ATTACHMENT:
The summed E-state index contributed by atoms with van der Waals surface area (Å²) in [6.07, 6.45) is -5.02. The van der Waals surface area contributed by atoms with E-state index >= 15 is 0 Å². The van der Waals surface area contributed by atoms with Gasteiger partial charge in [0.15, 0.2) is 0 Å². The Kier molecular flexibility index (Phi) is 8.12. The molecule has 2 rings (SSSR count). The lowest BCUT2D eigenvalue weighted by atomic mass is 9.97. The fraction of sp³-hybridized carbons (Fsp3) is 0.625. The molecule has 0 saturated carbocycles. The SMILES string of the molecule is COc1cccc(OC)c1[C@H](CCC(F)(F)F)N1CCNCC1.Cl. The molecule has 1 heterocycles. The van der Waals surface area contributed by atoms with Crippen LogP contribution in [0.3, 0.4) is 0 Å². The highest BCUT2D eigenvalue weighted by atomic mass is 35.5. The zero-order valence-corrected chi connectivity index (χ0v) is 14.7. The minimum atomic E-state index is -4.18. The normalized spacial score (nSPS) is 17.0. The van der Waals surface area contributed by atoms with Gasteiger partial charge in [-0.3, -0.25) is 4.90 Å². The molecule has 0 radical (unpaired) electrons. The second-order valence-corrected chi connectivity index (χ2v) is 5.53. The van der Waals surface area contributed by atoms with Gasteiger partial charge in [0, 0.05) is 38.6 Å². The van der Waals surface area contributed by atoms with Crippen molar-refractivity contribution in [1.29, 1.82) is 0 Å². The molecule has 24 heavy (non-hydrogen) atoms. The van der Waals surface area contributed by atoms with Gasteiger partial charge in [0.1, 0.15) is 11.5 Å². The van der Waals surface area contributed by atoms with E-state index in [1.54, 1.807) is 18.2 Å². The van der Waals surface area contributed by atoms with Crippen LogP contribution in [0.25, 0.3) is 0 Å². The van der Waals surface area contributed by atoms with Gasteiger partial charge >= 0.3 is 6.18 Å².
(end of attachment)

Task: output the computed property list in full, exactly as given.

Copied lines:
The summed E-state index contributed by atoms with van der Waals surface area (Å²) in [6.07, 6.45) is -5.02. The van der Waals surface area contributed by atoms with E-state index >= 15 is 0 Å². The van der Waals surface area contributed by atoms with Gasteiger partial charge in [0.15, 0.2) is 0 Å². The Kier molecular flexibility index (Phi) is 8.12. The molecule has 2 rings (SSSR count). The lowest BCUT2D eigenvalue weighted by atomic mass is 9.97. The fraction of sp³-hybridized carbons (Fsp3) is 0.625. The molecule has 0 saturated carbocycles. The SMILES string of the molecule is COc1cccc(OC)c1[C@H](CCC(F)(F)F)N1CCNCC1.Cl. The molecule has 1 heterocycles. The van der Waals surface area contributed by atoms with Crippen LogP contribution in [0.3, 0.4) is 0 Å². The highest BCUT2D eigenvalue weighted by atomic mass is 35.5. The zero-order valence-corrected chi connectivity index (χ0v) is 14.7. The minimum atomic E-state index is -4.18. The normalized spacial score (nSPS) is 17.0. The van der Waals surface area contributed by atoms with Gasteiger partial charge in [-0.3, -0.25) is 4.90 Å². The molecule has 0 radical (unpaired) electrons. The second-order valence-corrected chi connectivity index (χ2v) is 5.53. The van der Waals surface area contributed by atoms with Gasteiger partial charge in [0, 0.05) is 38.6 Å². The van der Waals surface area contributed by atoms with Crippen molar-refractivity contribution in [1.29, 1.82) is 0 Å². The molecule has 24 heavy (non-hydrogen) atoms. The van der Waals surface area contributed by atoms with Gasteiger partial charge in [0.1, 0.15) is 11.5 Å². The van der Waals surface area contributed by atoms with E-state index in [1.54, 1.807) is 18.2 Å². The van der Waals surface area contributed by atoms with Crippen LogP contribution in [0.25, 0.3) is 0 Å². The van der Waals surface area contributed by atoms with Gasteiger partial charge >= 0.3 is 6.18 Å².